3. The current SpaceX fairing, common between the F9 and the FH, is fairly small:  11 x 4.6 m, with a volume of about 145 m³.  I expect SpaceX to come out with a stretched version of that fairing for the FH.  There's a military standard, EELV Category C, which mandates a fairing that's 16 x 4.6 m, which comes out to about 228 m³.  That's what I've assumed for an FH fairing in all of the stuff below.
  4. SpaceX still has to satisfy their paying customers, so I'll assume that paying customers always get priority over Starlink launches.
  5. SpaceX is not the only launch service provider.  ULA, Blue Origin, and possibly Northrop-Grumman will all have offering in the next 6 years.  I'm assuming that whatever their (fairly modest but non-trivial) demands are on the range facilities of both Cape Canaveral (the Eastern Range) and Vandenberg (the Western Range), these companies will get what they need.
  6. I'm also assuming that SpaceX will eventually launch BFRs from a third range, based in Boca Chica, Texas, down by the Texas/Mexico border, just south of South Padre Island.  SpaceX will have full use of that facility, but there are going to be some issues with the rate at which they can do launches without annoying the environmentalists, the maritime industry, the airlines, and the residents and vacationers on South Padre.

How Big Is a Starlink, and How Many Can You Stick In a Fairing?

The FCC applications describe a Starlink weighing 386 kg at disposal time (which is after all the propellant has been burned), and being 4 m long x 1.8 m wide x 1.2 m deep, without its solar panels, but presumably with its antennae deployed.  You have to make some educated guesses about what this means at launch time.  I'm going to assume four very important things here:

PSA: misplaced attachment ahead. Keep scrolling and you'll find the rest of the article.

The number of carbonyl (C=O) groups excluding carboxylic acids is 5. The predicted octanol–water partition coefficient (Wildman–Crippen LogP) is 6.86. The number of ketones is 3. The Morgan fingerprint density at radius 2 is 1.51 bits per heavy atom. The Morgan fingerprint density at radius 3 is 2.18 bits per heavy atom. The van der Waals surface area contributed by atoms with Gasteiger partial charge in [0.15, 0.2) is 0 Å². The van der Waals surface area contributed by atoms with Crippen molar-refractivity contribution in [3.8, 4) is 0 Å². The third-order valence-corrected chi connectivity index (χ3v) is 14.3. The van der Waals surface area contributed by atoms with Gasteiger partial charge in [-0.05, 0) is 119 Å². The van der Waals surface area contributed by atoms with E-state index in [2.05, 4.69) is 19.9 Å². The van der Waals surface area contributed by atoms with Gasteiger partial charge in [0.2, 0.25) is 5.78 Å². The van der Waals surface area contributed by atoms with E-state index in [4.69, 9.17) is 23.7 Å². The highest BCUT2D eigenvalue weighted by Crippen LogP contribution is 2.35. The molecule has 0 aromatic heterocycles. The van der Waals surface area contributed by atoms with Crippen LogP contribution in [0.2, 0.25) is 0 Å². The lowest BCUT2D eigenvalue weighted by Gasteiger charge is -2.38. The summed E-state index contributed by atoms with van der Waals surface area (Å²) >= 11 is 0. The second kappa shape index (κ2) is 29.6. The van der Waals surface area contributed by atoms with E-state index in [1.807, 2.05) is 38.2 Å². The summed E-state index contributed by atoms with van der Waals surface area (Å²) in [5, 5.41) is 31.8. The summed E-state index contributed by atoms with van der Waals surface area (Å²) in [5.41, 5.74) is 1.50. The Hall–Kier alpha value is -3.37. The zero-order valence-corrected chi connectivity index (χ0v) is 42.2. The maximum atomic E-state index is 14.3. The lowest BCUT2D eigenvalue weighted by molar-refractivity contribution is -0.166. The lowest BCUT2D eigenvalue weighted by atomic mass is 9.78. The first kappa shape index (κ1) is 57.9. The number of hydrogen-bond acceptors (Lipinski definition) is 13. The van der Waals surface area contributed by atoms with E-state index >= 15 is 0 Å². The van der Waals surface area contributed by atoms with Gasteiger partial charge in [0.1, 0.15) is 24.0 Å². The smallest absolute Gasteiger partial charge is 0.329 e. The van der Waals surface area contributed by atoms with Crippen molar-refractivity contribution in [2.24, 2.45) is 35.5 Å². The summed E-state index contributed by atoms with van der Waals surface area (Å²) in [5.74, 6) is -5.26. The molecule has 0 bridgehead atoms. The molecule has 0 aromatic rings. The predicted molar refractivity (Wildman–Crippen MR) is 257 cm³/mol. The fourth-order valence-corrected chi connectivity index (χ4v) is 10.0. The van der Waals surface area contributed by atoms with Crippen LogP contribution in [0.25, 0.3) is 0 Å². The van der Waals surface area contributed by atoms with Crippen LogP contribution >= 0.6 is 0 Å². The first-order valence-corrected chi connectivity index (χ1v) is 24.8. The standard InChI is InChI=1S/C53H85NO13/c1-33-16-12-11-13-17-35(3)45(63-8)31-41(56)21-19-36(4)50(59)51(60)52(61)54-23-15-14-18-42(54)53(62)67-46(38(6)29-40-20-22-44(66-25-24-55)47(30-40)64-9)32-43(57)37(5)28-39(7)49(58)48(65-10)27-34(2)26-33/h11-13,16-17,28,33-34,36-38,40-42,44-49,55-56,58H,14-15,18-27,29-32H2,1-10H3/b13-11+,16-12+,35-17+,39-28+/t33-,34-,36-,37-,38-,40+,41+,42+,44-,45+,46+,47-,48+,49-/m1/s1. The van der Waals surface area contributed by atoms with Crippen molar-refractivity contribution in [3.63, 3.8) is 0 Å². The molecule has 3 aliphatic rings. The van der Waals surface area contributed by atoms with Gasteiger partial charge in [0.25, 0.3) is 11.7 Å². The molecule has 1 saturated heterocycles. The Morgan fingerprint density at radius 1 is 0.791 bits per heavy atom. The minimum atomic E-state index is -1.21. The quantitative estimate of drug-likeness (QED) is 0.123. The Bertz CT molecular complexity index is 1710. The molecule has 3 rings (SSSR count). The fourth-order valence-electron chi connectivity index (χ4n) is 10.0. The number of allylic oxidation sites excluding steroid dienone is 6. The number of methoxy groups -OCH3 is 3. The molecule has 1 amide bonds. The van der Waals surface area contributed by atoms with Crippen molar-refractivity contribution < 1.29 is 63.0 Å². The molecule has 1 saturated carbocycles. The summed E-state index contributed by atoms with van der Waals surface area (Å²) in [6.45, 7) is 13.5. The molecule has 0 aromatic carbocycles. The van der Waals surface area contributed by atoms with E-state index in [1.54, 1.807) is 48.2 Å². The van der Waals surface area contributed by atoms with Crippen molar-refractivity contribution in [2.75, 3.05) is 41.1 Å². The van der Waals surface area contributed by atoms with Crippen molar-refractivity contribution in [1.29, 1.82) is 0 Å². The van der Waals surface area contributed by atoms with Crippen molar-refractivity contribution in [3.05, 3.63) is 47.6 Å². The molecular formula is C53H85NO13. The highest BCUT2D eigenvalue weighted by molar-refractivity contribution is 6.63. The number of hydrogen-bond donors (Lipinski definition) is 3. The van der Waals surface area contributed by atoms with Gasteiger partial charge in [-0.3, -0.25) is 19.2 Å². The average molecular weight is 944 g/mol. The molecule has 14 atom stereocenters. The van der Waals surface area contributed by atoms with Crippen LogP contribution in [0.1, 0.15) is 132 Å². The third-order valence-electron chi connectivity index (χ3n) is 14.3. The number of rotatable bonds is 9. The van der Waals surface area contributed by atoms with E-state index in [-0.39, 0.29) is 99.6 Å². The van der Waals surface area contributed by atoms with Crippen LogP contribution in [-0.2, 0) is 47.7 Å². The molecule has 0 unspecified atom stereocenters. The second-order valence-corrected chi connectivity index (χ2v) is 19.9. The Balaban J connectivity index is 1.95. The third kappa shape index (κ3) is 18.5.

1. The "wet mass" (with propellant) of the Starlink bird will be 500 kg.
  2. The stowed configuration of the Starlink has the antennae folded across the body of the satellite.  That should make the stowed configuration 1.33 m x 1.8 x 1.2 m.
  3. The birds will actually be trapezoidal prisms, with the 1.8 m with being the base of the trapezoid.  This is pretty standard for small satellites, which cluster in rows around a central "dispenser" cylinder, which is responsible for deploying them into space from the launcher.
  4. I'm going to assume that the mass of the dispenser comes to 75 kg per satellite.
With those assumptions, I figured out how many birds each of the three fairings (current F9, Category C EELV for FH, and BFR) could hold.  That puts an upper limit on how many can be launched.  This was done using the very scientific method of making little satellite models in Powerpoint and seeing how many I could stack into the various fairings.  Here's an example, so you can share my pain:


When I totted up all the various options:, I got the following table:


Starlnks Per FairingStarlink LengthF9 BirdsFH BirdsBFR Birds
Assuming 2.0 m long birds22642232
Assuming 1.3 m long birds1.333962344
Assuming 1.0 m long birds15177500

Note that we're going to be assuming the 1.33 m length below.  If the launch configuration comes out to 2 m, things are even harder than the very hard schedule we'll see below.

The Orbits

The Starlink constellation is organized into a set of "orbital planes".  Each plane contains a certain number of satellites, spaced an equal angular distance apart.  Each plane is inclined to the equator by a certain angle.  Finally, each plane has a specific altitude above the Earth.